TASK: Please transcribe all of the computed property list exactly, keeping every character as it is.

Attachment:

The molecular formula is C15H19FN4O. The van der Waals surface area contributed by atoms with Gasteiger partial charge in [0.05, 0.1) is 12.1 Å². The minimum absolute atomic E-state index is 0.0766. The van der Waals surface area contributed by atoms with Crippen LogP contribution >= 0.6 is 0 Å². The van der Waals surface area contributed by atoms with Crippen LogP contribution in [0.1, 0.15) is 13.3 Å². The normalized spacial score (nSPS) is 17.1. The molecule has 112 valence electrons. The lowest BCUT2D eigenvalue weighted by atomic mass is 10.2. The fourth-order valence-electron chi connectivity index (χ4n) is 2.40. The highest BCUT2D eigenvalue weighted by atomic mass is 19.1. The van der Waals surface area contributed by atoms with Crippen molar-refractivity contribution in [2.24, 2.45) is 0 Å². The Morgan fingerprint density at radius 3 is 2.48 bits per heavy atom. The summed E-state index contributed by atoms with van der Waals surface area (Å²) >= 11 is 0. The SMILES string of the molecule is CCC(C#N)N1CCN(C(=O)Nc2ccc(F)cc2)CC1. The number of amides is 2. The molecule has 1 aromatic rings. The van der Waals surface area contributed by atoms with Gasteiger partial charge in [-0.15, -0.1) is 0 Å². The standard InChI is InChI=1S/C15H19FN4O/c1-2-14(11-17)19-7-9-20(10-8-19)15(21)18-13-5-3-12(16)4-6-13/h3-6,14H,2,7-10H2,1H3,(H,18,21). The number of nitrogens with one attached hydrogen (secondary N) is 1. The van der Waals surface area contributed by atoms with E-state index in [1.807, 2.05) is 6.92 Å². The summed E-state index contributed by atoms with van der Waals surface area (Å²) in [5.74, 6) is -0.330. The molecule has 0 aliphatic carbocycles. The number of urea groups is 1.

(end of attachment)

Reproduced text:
The molecular formula is C15H19FN4O. The van der Waals surface area contributed by atoms with Gasteiger partial charge in [0.05, 0.1) is 12.1 Å². The minimum absolute atomic E-state index is 0.0766. The van der Waals surface area contributed by atoms with Crippen LogP contribution >= 0.6 is 0 Å². The van der Waals surface area contributed by atoms with Crippen LogP contribution in [0.1, 0.15) is 13.3 Å². The normalized spacial score (nSPS) is 17.1. The molecule has 112 valence electrons. The lowest BCUT2D eigenvalue weighted by atomic mass is 10.2. The fourth-order valence-electron chi connectivity index (χ4n) is 2.40. The highest BCUT2D eigenvalue weighted by atomic mass is 19.1. The van der Waals surface area contributed by atoms with Crippen molar-refractivity contribution in [2.24, 2.45) is 0 Å². The Morgan fingerprint density at radius 3 is 2.48 bits per heavy atom. The summed E-state index contributed by atoms with van der Waals surface area (Å²) >= 11 is 0. The SMILES string of the molecule is CCC(C#N)N1CCN(C(=O)Nc2ccc(F)cc2)CC1. The number of amides is 2. The molecule has 1 aromatic rings. The van der Waals surface area contributed by atoms with Gasteiger partial charge in [-0.15, -0.1) is 0 Å². The standard InChI is InChI=1S/C15H19FN4O/c1-2-14(11-17)19-7-9-20(10-8-19)15(21)18-13-5-3-12(16)4-6-13/h3-6,14H,2,7-10H2,1H3,(H,18,21). The number of nitrogens with one attached hydrogen (secondary N) is 1. The van der Waals surface area contributed by atoms with E-state index in [1.807, 2.05) is 6.92 Å². The summed E-state index contributed by atoms with van der Waals surface area (Å²) in [5.74, 6) is -0.330. The molecule has 0 aliphatic carbocycles. The number of urea groups is 1.